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How Tutoring Fares against NCLB

Studies reveal that tutoring can help.

Under the No Child Left Behind act, districts receiving Title I funds are required to offer free tutoring and other supplemental educational services to students from low-income families who attend a Title I school that has not achieved Adequate Yearly Progress for at least three years. District personnel may be asked to help parents select a provider from a state-approved list. They may also be asked what the research says about tutoring as an intervention strategy. Although high-quality research on this topic is limited, available studies provide useful insights and caveats.

Tutoring under NCLB

In the summer of 2007, RAND released the first federally funded evaluation of school choice and supplemental educational services under NCLB. After examining data from nine large urban districts, RAND researchers concluded that tutoring had "a positive influence on reading and math scores in five of the seven districts where there were enough students to examine effects." Although academic gains were small during the first year, they increased after students received a second year of tutoring, indicating a positive cumulative effect. Comparisons of commercial tutoring services versus district-operated tutoring programs fielded mixed results as to which was better at producing academic gains. Meanwhile, students who elected transfer to better performing schools over tutoring showed no significant improvement in test scores, although researchers cautioned that these findings should not be viewed as nationally representative.

Researchers and analysts caution against adopting a one-size-fits-all approach.

Only weeks before RAND released its report, Patricia Burch, a policy analyst at the University of Wisconsin-Madison, described the evidence base for tutoring and other supplemental education service provisions as "quite limited." She cited two important district-level studies of how these NCLB services affected student performance-one in Minneapolis and another in Chicago-but deemed them "methodologically inadequate" for the purpose of making broad policy recommendations in districts.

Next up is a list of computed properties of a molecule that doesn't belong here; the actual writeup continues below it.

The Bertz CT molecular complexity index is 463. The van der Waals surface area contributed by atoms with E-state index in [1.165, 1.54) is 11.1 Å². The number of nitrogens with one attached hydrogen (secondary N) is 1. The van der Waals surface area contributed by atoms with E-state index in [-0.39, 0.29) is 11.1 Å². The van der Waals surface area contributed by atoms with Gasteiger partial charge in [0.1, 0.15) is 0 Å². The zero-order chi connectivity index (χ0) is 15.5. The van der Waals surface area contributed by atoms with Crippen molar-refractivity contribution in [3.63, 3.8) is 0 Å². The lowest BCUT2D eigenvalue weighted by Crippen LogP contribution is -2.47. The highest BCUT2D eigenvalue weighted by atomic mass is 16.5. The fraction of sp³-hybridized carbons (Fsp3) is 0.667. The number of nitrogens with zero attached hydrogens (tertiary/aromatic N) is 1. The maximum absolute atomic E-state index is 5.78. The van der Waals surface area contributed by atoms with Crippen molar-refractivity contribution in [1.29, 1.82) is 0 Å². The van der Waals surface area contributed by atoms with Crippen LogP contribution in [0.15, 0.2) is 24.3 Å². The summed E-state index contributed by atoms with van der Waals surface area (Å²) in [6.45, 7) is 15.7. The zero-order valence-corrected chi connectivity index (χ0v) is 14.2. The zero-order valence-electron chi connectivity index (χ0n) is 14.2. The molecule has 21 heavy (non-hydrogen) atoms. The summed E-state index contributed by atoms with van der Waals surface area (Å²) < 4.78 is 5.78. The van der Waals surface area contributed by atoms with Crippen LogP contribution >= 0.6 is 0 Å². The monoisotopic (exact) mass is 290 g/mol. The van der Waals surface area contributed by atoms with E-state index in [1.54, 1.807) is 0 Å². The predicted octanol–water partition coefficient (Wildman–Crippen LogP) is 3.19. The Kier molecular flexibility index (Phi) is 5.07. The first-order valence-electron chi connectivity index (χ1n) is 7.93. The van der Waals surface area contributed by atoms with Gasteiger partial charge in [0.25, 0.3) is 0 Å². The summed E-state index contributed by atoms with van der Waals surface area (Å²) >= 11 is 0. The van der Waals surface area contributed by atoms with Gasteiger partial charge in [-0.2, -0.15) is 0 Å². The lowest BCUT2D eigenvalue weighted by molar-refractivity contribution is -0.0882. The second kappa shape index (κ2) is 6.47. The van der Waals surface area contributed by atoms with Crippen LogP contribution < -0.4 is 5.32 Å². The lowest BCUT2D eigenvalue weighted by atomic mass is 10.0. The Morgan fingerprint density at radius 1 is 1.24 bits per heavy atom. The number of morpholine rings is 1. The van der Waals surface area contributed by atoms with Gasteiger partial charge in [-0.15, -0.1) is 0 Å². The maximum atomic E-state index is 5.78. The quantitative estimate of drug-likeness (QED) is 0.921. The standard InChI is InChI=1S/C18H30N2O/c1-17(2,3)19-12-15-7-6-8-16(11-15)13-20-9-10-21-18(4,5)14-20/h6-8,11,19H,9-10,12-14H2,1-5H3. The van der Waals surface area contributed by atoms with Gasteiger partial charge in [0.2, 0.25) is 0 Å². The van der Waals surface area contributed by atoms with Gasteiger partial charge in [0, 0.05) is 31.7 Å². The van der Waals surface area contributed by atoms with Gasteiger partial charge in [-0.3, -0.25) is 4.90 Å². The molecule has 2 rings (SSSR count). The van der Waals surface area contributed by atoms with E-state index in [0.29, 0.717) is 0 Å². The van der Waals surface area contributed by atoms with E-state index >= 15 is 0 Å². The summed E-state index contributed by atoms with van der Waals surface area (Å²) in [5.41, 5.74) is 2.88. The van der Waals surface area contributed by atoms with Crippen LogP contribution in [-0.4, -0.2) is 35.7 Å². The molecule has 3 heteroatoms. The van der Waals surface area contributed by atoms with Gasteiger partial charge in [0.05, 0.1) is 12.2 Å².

Two other districts (Los Angeles Unified School District and Pittsburgh Public Schools) as well as three states (Georgia, New Mexico and Tennessee) have also examined the relationship between tutoring and student achievement. The verdict: In general, tutoring doesn't seem to hurt, and sometimes it can help, with some students posting small gains on state reading and math exams.

Inadequate state and district resources for monitoring providers, implementation and results may help explain why the research base on NCLB tutoring remains small (Sunderman, 2007).

Findings from Other Studies

Tutoring can be delivered in a variety of ways (e.g., in small groups or one-on one) and circumstances (at the school or in other settings). Several studies have shown that tutoring can help low-achieving students improve their academic performance (e.g., Elbaum et al., 2000). In 2004, researchers at McREL examined 20 years of research on the effectiveness of out-of-school-time strategies in assisting low-achieving students in reading and mathematics. After limiting their analysis to 56 studies that used comparison/control groups, they performed a metaanalysis to estimate the impact of various strategies on student achievement. The team found that "overall, the largest average positive effect size (.50 representing a gain of 19 percentile points) occurred for the reading strategies that used one-on-one tutoring."

One-on-one tutoring is also integral to Reading Recovery, a research-based program that targets the lowest-achieving readers in the first grade. In 2007, the What Works Clearinghouse gave the program a rare thumbs-up: Based on five studies that met its standards for rigor, the clearinghouse noted positive effects on general reading achievement and alphabetic skills and potentially positive effects on fluency and comprehension.

However, researchers and analysts caution against adopting a one-size-fits-all approach. What works for one student may not work for another. And what's true in one content area may not hold true in another. A case in point is the 2004 McREL analysis, which found that for low achievers in math, tutoring alone did not improve mathematics performance. The results in math were slightly better, however, for interventions that combined social and academic strategies. The study also found that students in early elementary grades are more likely than older students to benefit from tutoring in reading, while older students may benefit more from extra help in math.

Carla Thomas McClure is a staff writer at Edvantia, a nonprofi t education research and development organization ( For references used in this article, go to